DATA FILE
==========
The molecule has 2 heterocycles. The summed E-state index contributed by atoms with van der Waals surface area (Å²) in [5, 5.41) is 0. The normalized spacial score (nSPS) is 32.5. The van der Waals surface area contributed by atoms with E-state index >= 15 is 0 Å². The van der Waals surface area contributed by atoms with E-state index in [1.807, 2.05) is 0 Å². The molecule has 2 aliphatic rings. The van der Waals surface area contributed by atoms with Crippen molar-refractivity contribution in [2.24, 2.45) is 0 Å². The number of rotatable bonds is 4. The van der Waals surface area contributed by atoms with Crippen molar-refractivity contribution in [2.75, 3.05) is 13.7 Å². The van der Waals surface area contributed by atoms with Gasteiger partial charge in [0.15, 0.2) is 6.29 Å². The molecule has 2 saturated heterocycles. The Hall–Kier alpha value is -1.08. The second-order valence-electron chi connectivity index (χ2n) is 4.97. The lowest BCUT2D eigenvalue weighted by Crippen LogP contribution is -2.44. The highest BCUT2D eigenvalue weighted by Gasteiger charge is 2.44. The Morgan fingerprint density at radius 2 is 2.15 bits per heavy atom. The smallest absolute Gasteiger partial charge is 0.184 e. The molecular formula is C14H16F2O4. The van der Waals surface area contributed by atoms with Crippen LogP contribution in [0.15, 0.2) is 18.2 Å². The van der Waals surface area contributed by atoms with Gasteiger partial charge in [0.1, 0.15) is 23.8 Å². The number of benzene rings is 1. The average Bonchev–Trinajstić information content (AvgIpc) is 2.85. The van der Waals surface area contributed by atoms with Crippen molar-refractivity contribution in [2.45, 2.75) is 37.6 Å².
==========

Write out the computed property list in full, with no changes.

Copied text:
The molecule has 2 heterocycles. The summed E-state index contributed by atoms with van der Waals surface area (Å²) in [5, 5.41) is 0. The normalized spacial score (nSPS) is 32.5. The van der Waals surface area contributed by atoms with E-state index >= 15 is 0 Å². The van der Waals surface area contributed by atoms with E-state index in [1.807, 2.05) is 0 Å². The molecule has 2 aliphatic rings. The van der Waals surface area contributed by atoms with Crippen molar-refractivity contribution in [2.24, 2.45) is 0 Å². The number of rotatable bonds is 4. The van der Waals surface area contributed by atoms with Crippen molar-refractivity contribution in [2.75, 3.05) is 13.7 Å². The van der Waals surface area contributed by atoms with Gasteiger partial charge in [0.15, 0.2) is 6.29 Å². The molecule has 2 saturated heterocycles. The Hall–Kier alpha value is -1.08. The second-order valence-electron chi connectivity index (χ2n) is 4.97. The lowest BCUT2D eigenvalue weighted by Crippen LogP contribution is -2.44. The highest BCUT2D eigenvalue weighted by Gasteiger charge is 2.44. The Morgan fingerprint density at radius 2 is 2.15 bits per heavy atom. The smallest absolute Gasteiger partial charge is 0.184 e. The molecular formula is C14H16F2O4. The van der Waals surface area contributed by atoms with Crippen LogP contribution in [0.15, 0.2) is 18.2 Å². The van der Waals surface area contributed by atoms with Gasteiger partial charge in [0.1, 0.15) is 23.8 Å². The number of benzene rings is 1. The average Bonchev–Trinajstić information content (AvgIpc) is 2.85. The van der Waals surface area contributed by atoms with Crippen molar-refractivity contribution in [2.45, 2.75) is 37.6 Å².